... Specifically, this information could be beneficial for developing rehabilitative programs for individuals (i.e., manual laborers, athletes, elderly), after orthopedic injury (i.e., ruptured ligament, bone fracture) or for individuals with neurological conditions due to structural or neuromuscular impairments in one limb (i.e., stroke, multiple sclerosis). [3][4][5] Despite its potential use in these populations, cross-education of strength is infrequently considered in the design of rehabilitative programs. 2,6 There are several applied and physiological considerations to take into account when designing unilateral training programs to elicit cross-education of strength in the untrained or impaired contralateral limb. ...
Article
Unilateral training; neuromuscular physiology; rehabilitation; interlimb asymmetry; hypertrophy; training frequency
... Since then, this effect has been demonstrated across multiple motor tasks (Anguera et al., 2007;Brass et al., 2001;Camus et al., 2009;Carroll et al., 2006;Criscimagna-Hemminger et al., 2003;Farthing et al., 2007;Lee et al., 2010;Malfait and Ostry, 2004;Perez and Cohen, 2008;Perez et al., 2007;Sainburg and Wang, 2002) and is suggested to occur through plastic changes in the brain that are not confined to the specific neural networks controlling the physically trained effector (e.g., plastic changes also in motor cortex ipsilateral to the active hand [Duque et al., 2008;Hortobá gyi et al., 2003;Muellbacher et al., 2000;Obayashi, 2004]). Enhancing the behavioral effect of intermanual transfer and elucidating its underlying neural mechanism has important implications for rehabilitation of patients with unimanual deficits (Hendy et al., 2012;Ramachandran and Altschuler, 2009) in which direct training of the affected hand is difficult. ...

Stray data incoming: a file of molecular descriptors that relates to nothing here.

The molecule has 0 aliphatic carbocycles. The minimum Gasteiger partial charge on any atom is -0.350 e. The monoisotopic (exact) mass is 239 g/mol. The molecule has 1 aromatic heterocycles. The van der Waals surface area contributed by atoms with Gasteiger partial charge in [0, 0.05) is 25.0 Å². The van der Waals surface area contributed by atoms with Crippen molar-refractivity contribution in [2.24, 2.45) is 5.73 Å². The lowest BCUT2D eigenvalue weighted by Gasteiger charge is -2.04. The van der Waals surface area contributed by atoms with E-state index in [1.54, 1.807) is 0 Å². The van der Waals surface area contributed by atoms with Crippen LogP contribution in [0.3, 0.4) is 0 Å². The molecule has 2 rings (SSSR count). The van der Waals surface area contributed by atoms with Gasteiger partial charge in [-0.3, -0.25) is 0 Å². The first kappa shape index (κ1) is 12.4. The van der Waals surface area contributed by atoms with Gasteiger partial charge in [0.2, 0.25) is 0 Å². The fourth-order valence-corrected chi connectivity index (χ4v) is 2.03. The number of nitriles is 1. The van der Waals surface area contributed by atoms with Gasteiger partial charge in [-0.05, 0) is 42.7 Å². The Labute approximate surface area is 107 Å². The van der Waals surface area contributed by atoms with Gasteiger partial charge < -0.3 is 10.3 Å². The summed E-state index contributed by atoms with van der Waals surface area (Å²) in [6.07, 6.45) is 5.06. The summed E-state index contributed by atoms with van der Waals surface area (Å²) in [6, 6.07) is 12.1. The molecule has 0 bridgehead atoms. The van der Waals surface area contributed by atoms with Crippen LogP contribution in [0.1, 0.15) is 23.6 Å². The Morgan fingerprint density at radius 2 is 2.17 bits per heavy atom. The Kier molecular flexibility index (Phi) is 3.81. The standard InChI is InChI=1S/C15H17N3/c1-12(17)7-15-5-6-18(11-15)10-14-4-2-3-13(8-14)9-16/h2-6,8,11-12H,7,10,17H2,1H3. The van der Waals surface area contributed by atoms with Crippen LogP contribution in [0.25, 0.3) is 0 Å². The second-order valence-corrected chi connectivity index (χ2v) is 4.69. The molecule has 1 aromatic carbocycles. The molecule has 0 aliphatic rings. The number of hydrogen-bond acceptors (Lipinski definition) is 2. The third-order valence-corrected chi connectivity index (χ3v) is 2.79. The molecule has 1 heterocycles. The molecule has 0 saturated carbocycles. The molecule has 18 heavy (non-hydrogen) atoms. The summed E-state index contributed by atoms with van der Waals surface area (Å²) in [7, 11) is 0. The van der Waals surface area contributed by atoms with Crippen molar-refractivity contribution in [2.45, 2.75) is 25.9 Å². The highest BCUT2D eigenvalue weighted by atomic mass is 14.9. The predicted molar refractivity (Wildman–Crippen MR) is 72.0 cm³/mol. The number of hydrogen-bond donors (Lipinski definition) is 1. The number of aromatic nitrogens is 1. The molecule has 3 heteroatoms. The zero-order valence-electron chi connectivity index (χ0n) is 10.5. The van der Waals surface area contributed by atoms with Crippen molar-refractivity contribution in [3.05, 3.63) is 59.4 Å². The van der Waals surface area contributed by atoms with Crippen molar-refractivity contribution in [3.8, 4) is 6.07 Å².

Article
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Graphical Abstract Highlights d Unimanual training also enhances performance in the untrained hand (cross-education) d Real-time manipulation of visual feedback enhances magnitude of cross-education d Yoking movement of untrained to trained hand further increases cross-education d Functional connectivity with SPL during training predicts cross-education Authors Ori Ossmy, Roy Mukamel Correspondence rmukamel@tau.ac.il In Brief Physical practice is important when learning a new motor skill. Ossmy and Mukamel demonstrate a training scheme in the absence of voluntary physical training and establish a link between neural activity during training and subsequent learning. Their results may have practical implications for rehabilitation of patients with upper-extremity hemiparesis. SUMMARY Physical practice with one hand results in performance gains of the other (un-practiced) hand, yet the role of sensory feedback and underlying neuro-physiology is unclear. Healthy subjects learned sequences of finger movements by physical training with their right hand while receiving real-time movement based visual feedback via 3D virtual reality devices as if their immobile left hand was training. This manipulation resulted in significantly enhanced performance gain with the immobile hand, which was further increased when left-hand fingers were yoked to passively follow right-hand voluntary movements. Neuroimaging data show that, during training with manipulated visual feedback, activity in the left and right superior parietal lobule and their degree of coupling with motor and visual cortex, respectively, correlate with subsequent left-hand performance gain. These results point to a neural network sub-serving short-term motor skill learning and may have implications for developing new approaches for learning and rehabilitation in patients with unilateral motor deficits.